The last version of Internet Explorer, version 11, was released on October 17, 2013. This is a very long time ago when taking into account the rapid development of web technologies. These days it is often difficult and time consuming to get modern technologies to work well in this old browser. More and more frameworks are dropping support, and even Microsoft themselves has announced that they will fully drop support for IE in their own services in 2021.
Consequently, we have decided to not include support for IE in the Design Library website.
Luckily, there are modern options in active development. Please use Firefox, Edge or Chrome instead.
This pattern states how you should think about when using scroll bars in a browser and in a component.
A scroll bar is a control for moving the view of an area that is too large to be entirely visible in its display region. It can indicate how far you have scrolled on a page or how far you have scrolled within an element that has overflowing content that is scrollable.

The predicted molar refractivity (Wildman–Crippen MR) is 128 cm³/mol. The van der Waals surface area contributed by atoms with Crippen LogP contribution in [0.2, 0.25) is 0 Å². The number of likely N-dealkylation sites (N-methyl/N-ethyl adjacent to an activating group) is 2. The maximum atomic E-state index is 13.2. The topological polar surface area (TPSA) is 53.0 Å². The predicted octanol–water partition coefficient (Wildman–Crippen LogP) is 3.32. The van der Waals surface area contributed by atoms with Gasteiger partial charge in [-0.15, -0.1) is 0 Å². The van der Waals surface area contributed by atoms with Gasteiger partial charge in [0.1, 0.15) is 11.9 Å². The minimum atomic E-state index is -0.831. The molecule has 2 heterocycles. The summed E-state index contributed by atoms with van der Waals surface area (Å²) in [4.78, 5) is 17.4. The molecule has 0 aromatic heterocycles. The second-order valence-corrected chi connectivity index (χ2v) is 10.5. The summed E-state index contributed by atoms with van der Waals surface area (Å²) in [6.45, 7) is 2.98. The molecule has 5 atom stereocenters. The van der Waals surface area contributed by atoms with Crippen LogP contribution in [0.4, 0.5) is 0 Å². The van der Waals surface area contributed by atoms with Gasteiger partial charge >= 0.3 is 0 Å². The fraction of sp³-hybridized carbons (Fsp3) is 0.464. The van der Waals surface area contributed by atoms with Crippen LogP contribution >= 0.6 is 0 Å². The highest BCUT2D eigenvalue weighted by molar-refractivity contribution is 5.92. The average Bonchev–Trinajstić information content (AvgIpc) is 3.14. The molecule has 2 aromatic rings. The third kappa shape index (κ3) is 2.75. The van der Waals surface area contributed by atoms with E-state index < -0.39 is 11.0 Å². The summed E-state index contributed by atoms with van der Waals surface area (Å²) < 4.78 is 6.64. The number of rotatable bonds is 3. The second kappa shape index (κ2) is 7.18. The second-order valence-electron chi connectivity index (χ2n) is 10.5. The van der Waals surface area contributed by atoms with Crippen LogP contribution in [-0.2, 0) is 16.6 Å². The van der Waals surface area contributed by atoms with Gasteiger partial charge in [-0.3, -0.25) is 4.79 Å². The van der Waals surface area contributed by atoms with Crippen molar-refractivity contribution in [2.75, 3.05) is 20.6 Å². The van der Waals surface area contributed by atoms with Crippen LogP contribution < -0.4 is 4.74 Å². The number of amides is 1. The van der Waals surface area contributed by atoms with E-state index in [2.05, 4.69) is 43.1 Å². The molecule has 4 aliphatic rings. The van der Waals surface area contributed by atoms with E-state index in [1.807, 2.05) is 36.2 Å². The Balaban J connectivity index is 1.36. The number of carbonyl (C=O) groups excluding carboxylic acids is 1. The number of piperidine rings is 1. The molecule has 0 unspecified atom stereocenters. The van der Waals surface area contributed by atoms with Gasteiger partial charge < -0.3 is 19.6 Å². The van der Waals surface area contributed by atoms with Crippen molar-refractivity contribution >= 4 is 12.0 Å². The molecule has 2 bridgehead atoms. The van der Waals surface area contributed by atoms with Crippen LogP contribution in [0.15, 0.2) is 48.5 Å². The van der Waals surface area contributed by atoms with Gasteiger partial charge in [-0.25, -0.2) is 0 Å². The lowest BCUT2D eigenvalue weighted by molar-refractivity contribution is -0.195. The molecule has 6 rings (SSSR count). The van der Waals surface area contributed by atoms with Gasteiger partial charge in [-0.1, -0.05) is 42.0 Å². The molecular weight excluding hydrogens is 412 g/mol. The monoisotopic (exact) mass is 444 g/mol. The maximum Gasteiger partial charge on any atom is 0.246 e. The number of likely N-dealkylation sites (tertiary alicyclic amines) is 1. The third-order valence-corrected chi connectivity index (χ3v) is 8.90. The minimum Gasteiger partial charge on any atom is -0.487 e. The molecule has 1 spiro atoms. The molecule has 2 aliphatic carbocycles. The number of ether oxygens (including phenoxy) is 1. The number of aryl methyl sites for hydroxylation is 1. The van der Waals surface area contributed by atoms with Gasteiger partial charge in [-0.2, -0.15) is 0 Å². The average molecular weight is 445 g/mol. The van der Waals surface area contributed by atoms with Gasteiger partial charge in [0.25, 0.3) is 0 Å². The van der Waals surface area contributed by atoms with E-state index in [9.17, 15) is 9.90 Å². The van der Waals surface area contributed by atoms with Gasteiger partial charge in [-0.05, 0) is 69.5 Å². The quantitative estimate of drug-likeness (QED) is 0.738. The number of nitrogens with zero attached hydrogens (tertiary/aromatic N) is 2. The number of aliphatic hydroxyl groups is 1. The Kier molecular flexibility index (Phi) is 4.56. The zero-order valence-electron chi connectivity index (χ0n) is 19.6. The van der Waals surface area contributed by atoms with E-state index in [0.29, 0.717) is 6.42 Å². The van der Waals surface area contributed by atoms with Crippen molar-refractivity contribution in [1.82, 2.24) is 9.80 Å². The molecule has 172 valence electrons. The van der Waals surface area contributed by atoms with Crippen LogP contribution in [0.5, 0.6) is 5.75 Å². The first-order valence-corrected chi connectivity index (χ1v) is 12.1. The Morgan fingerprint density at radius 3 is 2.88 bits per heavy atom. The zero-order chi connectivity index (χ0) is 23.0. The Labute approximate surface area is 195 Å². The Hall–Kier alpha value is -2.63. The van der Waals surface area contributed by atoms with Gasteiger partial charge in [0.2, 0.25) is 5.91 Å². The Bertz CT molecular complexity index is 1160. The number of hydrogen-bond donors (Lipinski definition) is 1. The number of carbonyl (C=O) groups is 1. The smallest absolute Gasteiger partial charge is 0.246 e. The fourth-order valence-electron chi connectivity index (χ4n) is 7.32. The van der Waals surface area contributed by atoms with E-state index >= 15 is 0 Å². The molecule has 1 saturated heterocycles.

Scroll bars behave differently depending on what operating system and browser the user has. They can be obtrusive and unobtrusive depending on what operating system the user has on their device.
The scroll bar that is connected to how far you have scrolled on a page should not be altered since provides native functionality based on the operating system and browser. Overriding styling or functionality removes native functionality that is already implemented in the operating system and browser.
Examples of such functions are:
Scroll bars that are shown when content is overflowing within an element on the webpage can be altered in such a way that it maintains SEB visual design language. In this case we define a custom scroll bar design that should look like the one in the image below of a cookie consent dialog. The reason for this is because Windows often implements an obtrusive scrollbar that has a negative impact of the visual design of the interface.
Custom scroll bar design in a modal with overflowing content.
Code for styling can be found in the Public web repository on Github (an account is needed).